Well, Megan is no different than anyone else - she’s a pastor trudging through the second act with the rest of us. Megan comes before us today, here in the middle, to simply say that she has heard a voice calling to her. And she has glimpsed an ending in the sound of that call. Just a bit of it. And it’s a real good ending. You can ask Megan about the ending she will spend her life writing towards. She might even be able to describe it to you a bit - maybe she’ll write you a sermon about it, she’s good at that sort of thing. But don’t think it will be easy on her. Or that because it is a good vision that this must mean it is a safe vision.
Ask Jesus about pursuing the vision. Jesus went around telling stories about the world that could be if only we had the imagination to truly love one another and act upon that love in this world. And the Roman Empire crucified him for it. As a Christian and as a pastor Megan has dedicated herself to a vision and an imagination that have led many to the cross. I’m not saying that a cross is the best ending I can think of, but the truth is that imagination is dangerous and sometimes dreaming of a better ending than the one that has been prescribed to us by the powers of this world will get us into deadly trouble with those who claim to represent Righteousness and the Law.
To drive this point home in some Christian traditions the ordinand lies down prostrate on the floor, their arms stretched out to their sides, cruciform - not because crucifixion is a good ending, but because the Christian minister must be unintimidated by the brutal lack of imagination of those who would crucify our dreams – both from outside and inside of the church. And that kind of courage comes from having the imagination to KNOW that the brutalizers will not always be in control and that even the crucified can be victorious. Are you feeling imaginative today? Because what we have come here to do is not imaginary or trifling. It is life and death and the future. And we’re going to put it into your hands.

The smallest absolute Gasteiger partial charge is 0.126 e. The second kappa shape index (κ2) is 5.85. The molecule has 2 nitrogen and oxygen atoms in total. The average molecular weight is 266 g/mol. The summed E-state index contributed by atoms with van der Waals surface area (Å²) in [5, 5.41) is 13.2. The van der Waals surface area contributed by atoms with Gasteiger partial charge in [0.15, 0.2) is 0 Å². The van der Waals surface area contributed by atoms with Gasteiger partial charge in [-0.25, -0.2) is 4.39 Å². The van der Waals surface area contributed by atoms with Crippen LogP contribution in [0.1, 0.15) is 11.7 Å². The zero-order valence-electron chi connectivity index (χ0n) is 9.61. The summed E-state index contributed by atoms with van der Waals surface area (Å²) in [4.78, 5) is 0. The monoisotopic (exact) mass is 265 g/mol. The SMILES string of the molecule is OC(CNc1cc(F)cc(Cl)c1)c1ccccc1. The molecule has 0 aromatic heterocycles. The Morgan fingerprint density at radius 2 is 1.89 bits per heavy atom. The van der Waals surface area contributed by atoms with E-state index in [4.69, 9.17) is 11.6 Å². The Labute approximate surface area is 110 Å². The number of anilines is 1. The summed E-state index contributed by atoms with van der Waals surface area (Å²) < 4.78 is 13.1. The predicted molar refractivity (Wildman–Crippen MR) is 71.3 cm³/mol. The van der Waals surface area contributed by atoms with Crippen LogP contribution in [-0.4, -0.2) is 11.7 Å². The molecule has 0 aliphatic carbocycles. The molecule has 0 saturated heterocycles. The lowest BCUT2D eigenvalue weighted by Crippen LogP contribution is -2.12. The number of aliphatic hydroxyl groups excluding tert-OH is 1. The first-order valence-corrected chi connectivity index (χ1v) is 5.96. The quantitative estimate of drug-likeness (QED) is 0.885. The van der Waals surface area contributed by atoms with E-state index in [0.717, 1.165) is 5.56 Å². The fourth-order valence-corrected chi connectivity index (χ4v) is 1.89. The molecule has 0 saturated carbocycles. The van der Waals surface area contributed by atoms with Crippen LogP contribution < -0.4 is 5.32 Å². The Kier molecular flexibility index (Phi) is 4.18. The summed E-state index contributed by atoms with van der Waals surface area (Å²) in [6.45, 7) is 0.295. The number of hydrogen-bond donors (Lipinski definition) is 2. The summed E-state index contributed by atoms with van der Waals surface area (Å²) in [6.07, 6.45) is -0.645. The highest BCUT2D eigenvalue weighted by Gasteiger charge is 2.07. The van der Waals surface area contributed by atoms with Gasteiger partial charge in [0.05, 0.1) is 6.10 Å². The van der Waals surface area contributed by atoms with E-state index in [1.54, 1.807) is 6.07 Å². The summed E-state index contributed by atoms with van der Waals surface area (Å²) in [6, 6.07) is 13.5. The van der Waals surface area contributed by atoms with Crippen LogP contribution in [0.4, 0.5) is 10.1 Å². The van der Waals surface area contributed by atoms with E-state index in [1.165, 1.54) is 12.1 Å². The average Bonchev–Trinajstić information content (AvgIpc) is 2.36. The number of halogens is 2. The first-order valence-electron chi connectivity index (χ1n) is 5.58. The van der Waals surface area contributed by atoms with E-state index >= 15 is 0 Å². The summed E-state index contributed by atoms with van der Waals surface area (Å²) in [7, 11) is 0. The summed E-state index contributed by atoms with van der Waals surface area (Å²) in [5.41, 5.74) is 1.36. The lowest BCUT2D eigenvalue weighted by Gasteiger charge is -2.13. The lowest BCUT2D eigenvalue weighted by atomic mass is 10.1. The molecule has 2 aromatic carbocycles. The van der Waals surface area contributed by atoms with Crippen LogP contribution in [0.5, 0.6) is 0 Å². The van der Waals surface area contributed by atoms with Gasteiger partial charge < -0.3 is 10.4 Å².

The Prophet Habakkuk is standing at his watchpost, up on the ramparts, waiting for a vision from God because he is wounded to the very bone by the world as it is. He sees injustices. He witnesses violence. He suffers oppression and loss and death. And his soul aches with it. Aches for his people. And he’s not interested in the old it’s-all-a-part-of-God’s-plan excuses. He thinks it’s a bad plan and he tells God that he thinks it’s a raw deal.